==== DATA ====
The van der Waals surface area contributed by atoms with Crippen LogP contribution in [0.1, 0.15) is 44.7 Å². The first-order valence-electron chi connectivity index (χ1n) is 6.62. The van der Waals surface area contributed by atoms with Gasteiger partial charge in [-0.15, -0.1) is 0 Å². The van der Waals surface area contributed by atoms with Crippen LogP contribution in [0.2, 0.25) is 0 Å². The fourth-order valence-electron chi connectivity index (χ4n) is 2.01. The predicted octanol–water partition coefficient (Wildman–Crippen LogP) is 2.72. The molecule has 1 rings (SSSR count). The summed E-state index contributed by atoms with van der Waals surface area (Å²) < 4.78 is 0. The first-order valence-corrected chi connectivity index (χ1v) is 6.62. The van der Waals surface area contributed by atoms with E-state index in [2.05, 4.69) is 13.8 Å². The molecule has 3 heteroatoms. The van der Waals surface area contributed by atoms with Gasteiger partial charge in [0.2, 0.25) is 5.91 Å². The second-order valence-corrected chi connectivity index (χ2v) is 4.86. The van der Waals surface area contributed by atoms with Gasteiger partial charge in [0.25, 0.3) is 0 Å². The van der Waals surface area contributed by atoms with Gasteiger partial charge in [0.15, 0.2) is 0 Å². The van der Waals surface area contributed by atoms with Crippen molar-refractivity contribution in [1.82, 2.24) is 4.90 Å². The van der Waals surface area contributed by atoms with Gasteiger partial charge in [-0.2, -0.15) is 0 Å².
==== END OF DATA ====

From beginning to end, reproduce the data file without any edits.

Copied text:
The van der Waals surface area contributed by atoms with Crippen LogP contribution in [0.1, 0.15) is 44.7 Å². The first-order valence-electron chi connectivity index (χ1n) is 6.62. The van der Waals surface area contributed by atoms with Gasteiger partial charge in [-0.15, -0.1) is 0 Å². The van der Waals surface area contributed by atoms with Crippen LogP contribution in [0.2, 0.25) is 0 Å². The fourth-order valence-electron chi connectivity index (χ4n) is 2.01. The predicted octanol–water partition coefficient (Wildman–Crippen LogP) is 2.72. The molecule has 1 rings (SSSR count). The summed E-state index contributed by atoms with van der Waals surface area (Å²) < 4.78 is 0. The first-order valence-corrected chi connectivity index (χ1v) is 6.62. The van der Waals surface area contributed by atoms with E-state index in [2.05, 4.69) is 13.8 Å². The molecule has 3 heteroatoms. The van der Waals surface area contributed by atoms with Gasteiger partial charge in [0.2, 0.25) is 5.91 Å². The second-order valence-corrected chi connectivity index (χ2v) is 4.86. The van der Waals surface area contributed by atoms with Gasteiger partial charge in [0.25, 0.3) is 0 Å². The van der Waals surface area contributed by atoms with Gasteiger partial charge in [0.15, 0.2) is 0 Å². The van der Waals surface area contributed by atoms with Crippen molar-refractivity contribution in [1.82, 2.24) is 4.90 Å². The van der Waals surface area contributed by atoms with Gasteiger partial charge in [-0.2, -0.15) is 0 Å².